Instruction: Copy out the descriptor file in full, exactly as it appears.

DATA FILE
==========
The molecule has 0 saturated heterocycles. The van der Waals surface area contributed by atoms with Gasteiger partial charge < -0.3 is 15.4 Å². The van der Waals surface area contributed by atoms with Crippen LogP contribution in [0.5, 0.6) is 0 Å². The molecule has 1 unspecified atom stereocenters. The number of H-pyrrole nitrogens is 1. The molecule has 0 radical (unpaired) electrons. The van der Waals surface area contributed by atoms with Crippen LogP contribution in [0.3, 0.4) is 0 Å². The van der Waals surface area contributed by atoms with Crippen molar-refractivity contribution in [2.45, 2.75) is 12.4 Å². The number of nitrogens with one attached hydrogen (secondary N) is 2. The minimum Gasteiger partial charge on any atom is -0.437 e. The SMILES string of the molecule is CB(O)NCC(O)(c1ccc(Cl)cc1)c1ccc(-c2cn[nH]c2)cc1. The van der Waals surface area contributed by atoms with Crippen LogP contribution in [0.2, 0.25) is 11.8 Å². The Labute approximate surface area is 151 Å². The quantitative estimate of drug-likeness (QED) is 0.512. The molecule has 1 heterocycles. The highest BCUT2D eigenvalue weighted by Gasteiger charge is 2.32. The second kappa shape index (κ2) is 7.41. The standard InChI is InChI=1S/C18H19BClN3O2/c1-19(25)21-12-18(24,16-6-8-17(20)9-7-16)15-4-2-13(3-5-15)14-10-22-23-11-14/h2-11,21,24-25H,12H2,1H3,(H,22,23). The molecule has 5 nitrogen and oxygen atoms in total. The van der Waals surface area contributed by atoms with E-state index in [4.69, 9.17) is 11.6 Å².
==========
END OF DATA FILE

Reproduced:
The molecule has 0 saturated heterocycles. The van der Waals surface area contributed by atoms with Gasteiger partial charge < -0.3 is 15.4 Å². The van der Waals surface area contributed by atoms with Crippen LogP contribution in [0.5, 0.6) is 0 Å². The molecule has 1 unspecified atom stereocenters. The number of H-pyrrole nitrogens is 1. The molecule has 0 radical (unpaired) electrons. The van der Waals surface area contributed by atoms with Crippen LogP contribution in [0.3, 0.4) is 0 Å². The van der Waals surface area contributed by atoms with Crippen molar-refractivity contribution in [2.45, 2.75) is 12.4 Å². The number of nitrogens with one attached hydrogen (secondary N) is 2. The minimum Gasteiger partial charge on any atom is -0.437 e. The SMILES string of the molecule is CB(O)NCC(O)(c1ccc(Cl)cc1)c1ccc(-c2cn[nH]c2)cc1. The van der Waals surface area contributed by atoms with Crippen LogP contribution in [0.2, 0.25) is 11.8 Å². The Labute approximate surface area is 151 Å². The quantitative estimate of drug-likeness (QED) is 0.512. The molecule has 1 heterocycles. The highest BCUT2D eigenvalue weighted by Gasteiger charge is 2.32. The second kappa shape index (κ2) is 7.41. The standard InChI is InChI=1S/C18H19BClN3O2/c1-19(25)21-12-18(24,16-6-8-17(20)9-7-16)15-4-2-13(3-5-15)14-10-22-23-11-14/h2-11,21,24-25H,12H2,1H3,(H,22,23). The molecule has 5 nitrogen and oxygen atoms in total. The van der Waals surface area contributed by atoms with E-state index in [4.69, 9.17) is 11.6 Å².